Cultural practices and pest management must be balanced, says Michael Costello.
Management practices for one kind of pest can affect nontargeted pests in the vineyard, warns Michael Costello, professor of entomology and acarology at California Polytechnic State University, San Luis Obispo. For example, cultivating to manage weeds can raise dust that can attract mites.
"I’ve never seen a mite that doesn’t like to hang out in dust," Costello said at the Washington Association of Wine Grape Growers annual meeting in Kennewick last winter.
The agro-system includes all living and nonliving things, and they all interact in some way, Costello said. He called vineyard vegetation management the "main tweak of the system," and listed popular practices including cultivation, the use of cover crops that can be mowed and turned under, and chemical mowing. To keep dust down, roadsides can be watered or oiled, or lignins or gravel can be used. Increasingly, growers are co-planting other kinds of vegetation, for example permanent hedgerows along waterways or vineyard edges, providing what Costello called "floral goodies for bugs."
Flowering cover crops like common vetch and alyssum are also being tried, he said. Some flowering plants can attract natural enemies of certain vineyard insects, Costello said. He cited Acerophagus sp., a parasitoid of the grape mealybug; Anagrus sp., a parasitoid of grape leafhopper; and tachinid and bethylid wasps, parasitoids of tortricid moths. However, so far, there’s little evidence that flowering plants impact insect or mite pest density, Costello said.
Floor vegetation can affect soil-water interaction and vine growth. Lower vine vigor typically lowers leafhopper density, although severe water stress can increase mite density, he said, and growers need to find a balance. Looking at season-long deficit irrigation, at 80 percent or less of the evapotranspiration rate, leafhopper density decreases, Costello said. He said his research in a Paso Robles Cabernet Sauvignon vineyard indicates that inducing water stress at the right time, generally from mid-June to the first of August, can prevent leafhoppers from laying eggs, but it can also decrease grape yields by 15 to 20 percent.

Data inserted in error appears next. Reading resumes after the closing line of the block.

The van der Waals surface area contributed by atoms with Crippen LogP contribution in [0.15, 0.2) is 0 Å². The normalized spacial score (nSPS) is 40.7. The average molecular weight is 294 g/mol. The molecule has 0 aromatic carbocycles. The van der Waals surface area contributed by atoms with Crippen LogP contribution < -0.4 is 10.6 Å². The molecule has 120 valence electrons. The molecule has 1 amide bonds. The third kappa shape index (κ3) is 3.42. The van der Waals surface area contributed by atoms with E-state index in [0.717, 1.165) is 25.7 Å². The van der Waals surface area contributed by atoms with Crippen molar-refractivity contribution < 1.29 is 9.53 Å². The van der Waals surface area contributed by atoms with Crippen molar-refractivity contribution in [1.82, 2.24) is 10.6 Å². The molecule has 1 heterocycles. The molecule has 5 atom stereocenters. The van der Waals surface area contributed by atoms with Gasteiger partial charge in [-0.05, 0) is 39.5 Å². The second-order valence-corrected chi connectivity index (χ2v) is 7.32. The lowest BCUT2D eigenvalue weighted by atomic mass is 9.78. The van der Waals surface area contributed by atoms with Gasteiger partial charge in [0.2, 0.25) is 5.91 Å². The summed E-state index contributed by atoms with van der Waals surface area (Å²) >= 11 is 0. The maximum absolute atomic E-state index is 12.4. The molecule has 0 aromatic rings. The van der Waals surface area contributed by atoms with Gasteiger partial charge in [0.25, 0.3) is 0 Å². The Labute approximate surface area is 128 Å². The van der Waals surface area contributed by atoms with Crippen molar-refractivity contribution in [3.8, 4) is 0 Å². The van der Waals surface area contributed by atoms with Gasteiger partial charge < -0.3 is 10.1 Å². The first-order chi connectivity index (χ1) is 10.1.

In California, growers use fungicides, especially sulfur, to control powdery mildew, Costello said. In fact, as many as 40 to 50 million pounds of sulfur are applied each year in California, mainly because it’s cheap, there’s been little or no insect resistance, and it controls eriophyid mites. But there are downsides, including bad public relations, wind drift, and blowups of other mite species. He cited research published in 2007 that found Pacific mites (Tetranychus pacificus) numbered five times the norm with the use of sulfur dust only. The research found that predatory mites were not negatively affected by the sulfur.
He urged growers to use sound IPM practices, including sampling, using cultural controls to destroy insect and mite habitats, and conserving biological controls. He also urged growers to estimate reasonable economic injury levels and use selective chemicals only when those levels are reached.